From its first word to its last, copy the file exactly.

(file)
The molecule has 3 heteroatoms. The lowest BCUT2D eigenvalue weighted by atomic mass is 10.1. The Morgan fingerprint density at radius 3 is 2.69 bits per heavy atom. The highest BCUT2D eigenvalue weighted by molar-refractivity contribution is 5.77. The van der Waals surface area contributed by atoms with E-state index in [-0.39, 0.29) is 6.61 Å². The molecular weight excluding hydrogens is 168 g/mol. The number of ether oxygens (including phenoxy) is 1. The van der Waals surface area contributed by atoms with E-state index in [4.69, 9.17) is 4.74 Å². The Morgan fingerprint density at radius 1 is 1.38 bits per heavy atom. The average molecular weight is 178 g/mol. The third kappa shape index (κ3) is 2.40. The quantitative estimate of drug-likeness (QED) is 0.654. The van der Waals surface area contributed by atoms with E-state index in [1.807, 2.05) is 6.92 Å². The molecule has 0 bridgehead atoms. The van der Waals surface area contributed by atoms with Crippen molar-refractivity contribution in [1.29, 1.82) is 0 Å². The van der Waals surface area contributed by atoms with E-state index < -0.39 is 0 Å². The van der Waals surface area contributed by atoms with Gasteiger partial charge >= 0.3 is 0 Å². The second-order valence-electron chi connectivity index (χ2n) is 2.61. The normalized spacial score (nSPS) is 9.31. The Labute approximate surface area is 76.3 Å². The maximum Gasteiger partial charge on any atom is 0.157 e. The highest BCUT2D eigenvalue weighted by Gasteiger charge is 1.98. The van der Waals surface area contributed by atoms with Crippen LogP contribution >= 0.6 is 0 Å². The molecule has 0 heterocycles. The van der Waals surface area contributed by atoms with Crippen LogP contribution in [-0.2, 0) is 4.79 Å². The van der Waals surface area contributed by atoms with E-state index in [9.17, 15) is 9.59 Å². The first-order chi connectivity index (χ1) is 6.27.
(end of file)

The molecule has 3 heteroatoms. The lowest BCUT2D eigenvalue weighted by atomic mass is 10.1. The Morgan fingerprint density at radius 3 is 2.69 bits per heavy atom. The highest BCUT2D eigenvalue weighted by molar-refractivity contribution is 5.77. The van der Waals surface area contributed by atoms with E-state index in [-0.39, 0.29) is 6.61 Å². The molecular weight excluding hydrogens is 168 g/mol. The number of ether oxygens (including phenoxy) is 1. The van der Waals surface area contributed by atoms with E-state index in [4.69, 9.17) is 4.74 Å². The Morgan fingerprint density at radius 1 is 1.38 bits per heavy atom. The average molecular weight is 178 g/mol. The third kappa shape index (κ3) is 2.40. The quantitative estimate of drug-likeness (QED) is 0.654. The van der Waals surface area contributed by atoms with E-state index in [1.807, 2.05) is 6.92 Å². The molecule has 0 bridgehead atoms. The van der Waals surface area contributed by atoms with Crippen molar-refractivity contribution in [1.29, 1.82) is 0 Å². The van der Waals surface area contributed by atoms with E-state index < -0.39 is 0 Å². The van der Waals surface area contributed by atoms with Gasteiger partial charge >= 0.3 is 0 Å². The second-order valence-electron chi connectivity index (χ2n) is 2.61. The normalized spacial score (nSPS) is 9.31. The Labute approximate surface area is 76.3 Å². The maximum Gasteiger partial charge on any atom is 0.157 e. The highest BCUT2D eigenvalue weighted by Gasteiger charge is 1.98. The van der Waals surface area contributed by atoms with Crippen LogP contribution >= 0.6 is 0 Å². The molecule has 0 heterocycles. The van der Waals surface area contributed by atoms with Crippen LogP contribution in [-0.2, 0) is 4.79 Å². The van der Waals surface area contributed by atoms with E-state index in [9.17, 15) is 9.59 Å². The first-order chi connectivity index (χ1) is 6.27.